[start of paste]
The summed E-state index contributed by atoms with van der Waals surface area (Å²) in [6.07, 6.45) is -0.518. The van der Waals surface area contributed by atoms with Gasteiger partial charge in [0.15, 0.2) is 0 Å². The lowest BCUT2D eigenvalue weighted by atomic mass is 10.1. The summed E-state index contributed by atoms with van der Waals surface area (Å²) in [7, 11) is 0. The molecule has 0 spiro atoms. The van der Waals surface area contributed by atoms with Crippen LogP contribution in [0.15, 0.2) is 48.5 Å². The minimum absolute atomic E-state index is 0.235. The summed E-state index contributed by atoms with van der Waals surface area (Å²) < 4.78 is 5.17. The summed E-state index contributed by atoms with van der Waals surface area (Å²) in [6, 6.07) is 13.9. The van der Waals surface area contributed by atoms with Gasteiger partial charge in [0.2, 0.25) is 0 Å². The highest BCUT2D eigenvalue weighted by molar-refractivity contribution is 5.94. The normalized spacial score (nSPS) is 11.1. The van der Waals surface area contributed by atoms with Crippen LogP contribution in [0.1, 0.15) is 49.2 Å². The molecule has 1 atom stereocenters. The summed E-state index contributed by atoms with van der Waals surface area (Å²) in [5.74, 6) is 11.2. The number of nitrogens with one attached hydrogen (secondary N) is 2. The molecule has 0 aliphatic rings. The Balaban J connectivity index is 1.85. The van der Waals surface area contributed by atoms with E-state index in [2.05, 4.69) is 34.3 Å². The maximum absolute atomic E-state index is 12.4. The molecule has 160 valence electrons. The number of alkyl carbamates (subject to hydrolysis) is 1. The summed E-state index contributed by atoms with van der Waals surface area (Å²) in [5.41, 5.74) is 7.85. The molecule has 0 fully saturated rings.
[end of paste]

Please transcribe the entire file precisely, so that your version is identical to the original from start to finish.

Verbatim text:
The summed E-state index contributed by atoms with van der Waals surface area (Å²) in [6.07, 6.45) is -0.518. The van der Waals surface area contributed by atoms with Gasteiger partial charge in [0.15, 0.2) is 0 Å². The lowest BCUT2D eigenvalue weighted by atomic mass is 10.1. The summed E-state index contributed by atoms with van der Waals surface area (Å²) in [7, 11) is 0. The molecule has 0 spiro atoms. The van der Waals surface area contributed by atoms with Crippen LogP contribution in [0.15, 0.2) is 48.5 Å². The minimum absolute atomic E-state index is 0.235. The summed E-state index contributed by atoms with van der Waals surface area (Å²) < 4.78 is 5.17. The summed E-state index contributed by atoms with van der Waals surface area (Å²) in [6, 6.07) is 13.9. The van der Waals surface area contributed by atoms with Gasteiger partial charge in [0.2, 0.25) is 0 Å². The highest BCUT2D eigenvalue weighted by molar-refractivity contribution is 5.94. The normalized spacial score (nSPS) is 11.1. The van der Waals surface area contributed by atoms with Crippen LogP contribution in [0.1, 0.15) is 49.2 Å². The molecule has 1 atom stereocenters. The summed E-state index contributed by atoms with van der Waals surface area (Å²) in [5.74, 6) is 11.2. The number of nitrogens with one attached hydrogen (secondary N) is 2. The molecule has 0 aliphatic rings. The Balaban J connectivity index is 1.85. The van der Waals surface area contributed by atoms with E-state index in [2.05, 4.69) is 34.3 Å². The maximum absolute atomic E-state index is 12.4. The molecule has 160 valence electrons. The number of alkyl carbamates (subject to hydrolysis) is 1. The summed E-state index contributed by atoms with van der Waals surface area (Å²) in [5.41, 5.74) is 7.85. The molecule has 0 fully saturated rings.